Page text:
[-empyre-] The Playsthetics of Experimental Digital Games: Week 1 Featured Guests and Questions
s.danilovic at mail.utoronto.ca
Sat Mar 8 10:50:21 EST 2014
Felan, thanks for your last post - some very loose and informal threads from my end, since it's Friday. Thank you for your great game examples and for the fact that you entertained my idea of 'radical honesty' in such a rich way.
Actually, I thought about adding a few more ingredients to whatever we have brewing in this discussion...including "homebrew" games, the demoscene, and what Casey ODonnell calls “pre-indie games”...
We do have upcoming guests this month that will be able to address a variety of hobbyist, retro, and DIY contexts, including tinkering and playing with game design, and a host of other practices that relate to our starter ideas surrounding experimentation, games as experiments, experimental games, demo games, DIY game prototypes, etc. I was also thinking of computer geek sub/cultures and hackers who design computer games for the sake of gaining their hacker credentials (and learning to code) in a community of creative hackers, where perhaps there is competition in this regard? (If anyone with more knowledge could comment on this, it would be great).
So, here I am going to pick up on Bart's idea of experimentation as a "humble" and "mundane" process. I think this is very important (Bart, apologies if I am appropriating your idea in unintended ways, I hope that in the spirit of conceptual remixing, you will allow it). So, yes, the humble and mundane process of experimentation usually strikes me as unacknowledged yet a very significant one. I hate to jump the gun and bring up Twine (this is a topic of discussion in upcoming weeks), but in the case of Twine, is the humble and mundane process of experimentation becoming the so-called "Twine Revolution" (http://www.theguardian.com/technology/gamesblog/2013/apr/10/anna-anthropy-twine-revolution) or some other event? Here again, I stress the messiness of experimentation as a way into something not so mundane and humble...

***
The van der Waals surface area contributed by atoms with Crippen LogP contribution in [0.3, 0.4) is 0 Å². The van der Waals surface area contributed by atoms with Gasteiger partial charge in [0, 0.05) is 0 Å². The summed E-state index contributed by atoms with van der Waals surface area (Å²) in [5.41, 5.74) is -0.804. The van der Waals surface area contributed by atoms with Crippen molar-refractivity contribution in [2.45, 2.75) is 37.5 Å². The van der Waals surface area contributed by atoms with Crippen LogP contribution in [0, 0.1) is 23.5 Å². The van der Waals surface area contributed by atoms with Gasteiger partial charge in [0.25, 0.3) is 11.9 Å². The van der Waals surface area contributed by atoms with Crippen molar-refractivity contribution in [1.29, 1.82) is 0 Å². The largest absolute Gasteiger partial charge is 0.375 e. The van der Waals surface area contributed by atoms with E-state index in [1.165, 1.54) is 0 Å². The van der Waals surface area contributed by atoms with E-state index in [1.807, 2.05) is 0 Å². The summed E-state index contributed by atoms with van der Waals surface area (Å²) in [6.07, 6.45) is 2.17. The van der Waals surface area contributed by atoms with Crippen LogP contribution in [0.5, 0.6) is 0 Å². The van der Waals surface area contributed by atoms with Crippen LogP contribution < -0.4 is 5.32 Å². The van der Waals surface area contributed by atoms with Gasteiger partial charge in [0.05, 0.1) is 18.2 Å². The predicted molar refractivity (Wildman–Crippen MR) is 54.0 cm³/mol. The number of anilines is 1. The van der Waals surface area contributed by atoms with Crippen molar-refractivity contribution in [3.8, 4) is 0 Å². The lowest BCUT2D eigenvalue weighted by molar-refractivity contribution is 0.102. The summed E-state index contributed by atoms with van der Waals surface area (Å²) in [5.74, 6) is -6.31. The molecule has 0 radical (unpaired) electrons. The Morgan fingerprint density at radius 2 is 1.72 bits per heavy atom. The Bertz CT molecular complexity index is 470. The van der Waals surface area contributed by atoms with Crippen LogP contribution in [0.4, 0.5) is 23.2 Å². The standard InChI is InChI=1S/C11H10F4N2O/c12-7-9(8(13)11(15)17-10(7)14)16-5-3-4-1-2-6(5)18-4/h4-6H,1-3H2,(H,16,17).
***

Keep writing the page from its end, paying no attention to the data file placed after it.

By the way, I have played with Twine as a multi-purpose creative platform for not just interactive narratives, but also presentations (instead of my usual humdrum PowerPoint, Twine is much more exciting)... I will also reference Lev Manovich's latest book, "Software Takes Command". He argues software is becoming "our interface to the world, to others, to our memory and our imagination" (p. 2)... In fact, speaking of this idea of software as a mobilizing device, a rich and vibrant online community has mobilized around the Twine software and I think this elevates the experience from its usual mundanity. Coding for me is a form of demystification of computer technologies. Because I am the amateur, I have learned to declare a variable or two, and then, call it a day. This is very humbling for me, but it's not mundane at all.
With regards to Felan’s comments about “collaborative storytelling” and the “materializing process” of theory and praxis, here’s an idea: I can start a Twine file, and "we" can "all" add to it, via empyre? (I am kidding, except for those who are really interested…)
Sandra Danilovic, BFA, MA, SSHRC Doctoral Fellow
Faculty of Information, University of Toronto
From: empyre-bounces at lists.cofa.unsw.edu.au <empyre-bounces at lists.cofa.unsw.edu.au> on behalf of Felan Parker <felan.parker at hotmail.com>
Sent: March 6, 2014 10:09 AM
Subject: Re: [-empyre-] The Playsthetics of Experimental Digital Games: Week 1 Featured Guests and Questions
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